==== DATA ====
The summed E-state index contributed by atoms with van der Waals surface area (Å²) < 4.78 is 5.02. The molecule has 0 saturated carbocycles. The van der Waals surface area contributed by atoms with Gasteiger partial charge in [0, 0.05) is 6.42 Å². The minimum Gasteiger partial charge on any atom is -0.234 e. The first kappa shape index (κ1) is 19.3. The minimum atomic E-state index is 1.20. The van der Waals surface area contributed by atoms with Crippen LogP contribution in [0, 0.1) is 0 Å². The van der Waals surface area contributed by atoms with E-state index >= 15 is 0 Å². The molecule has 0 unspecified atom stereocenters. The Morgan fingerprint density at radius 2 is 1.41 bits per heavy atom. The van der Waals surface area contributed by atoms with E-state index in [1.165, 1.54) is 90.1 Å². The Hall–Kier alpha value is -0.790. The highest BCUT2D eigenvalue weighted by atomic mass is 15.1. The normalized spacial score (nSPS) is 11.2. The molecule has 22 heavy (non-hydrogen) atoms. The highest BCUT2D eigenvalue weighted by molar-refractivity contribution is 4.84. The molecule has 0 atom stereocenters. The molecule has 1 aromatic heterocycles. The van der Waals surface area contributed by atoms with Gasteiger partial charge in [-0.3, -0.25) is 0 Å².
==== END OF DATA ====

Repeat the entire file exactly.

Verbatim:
The summed E-state index contributed by atoms with van der Waals surface area (Å²) < 4.78 is 5.02. The molecule has 0 saturated carbocycles. The van der Waals surface area contributed by atoms with Gasteiger partial charge in [0, 0.05) is 6.42 Å². The minimum Gasteiger partial charge on any atom is -0.234 e. The first kappa shape index (κ1) is 19.3. The minimum atomic E-state index is 1.20. The van der Waals surface area contributed by atoms with Crippen LogP contribution in [0, 0.1) is 0 Å². The van der Waals surface area contributed by atoms with E-state index >= 15 is 0 Å². The molecule has 0 unspecified atom stereocenters. The Morgan fingerprint density at radius 2 is 1.41 bits per heavy atom. The van der Waals surface area contributed by atoms with E-state index in [1.165, 1.54) is 90.1 Å². The Hall–Kier alpha value is -0.790. The highest BCUT2D eigenvalue weighted by atomic mass is 15.1. The normalized spacial score (nSPS) is 11.2. The molecule has 22 heavy (non-hydrogen) atoms. The highest BCUT2D eigenvalue weighted by molar-refractivity contribution is 4.84. The molecule has 0 atom stereocenters. The molecule has 1 aromatic heterocycles. The van der Waals surface area contributed by atoms with Gasteiger partial charge in [-0.3, -0.25) is 0 Å².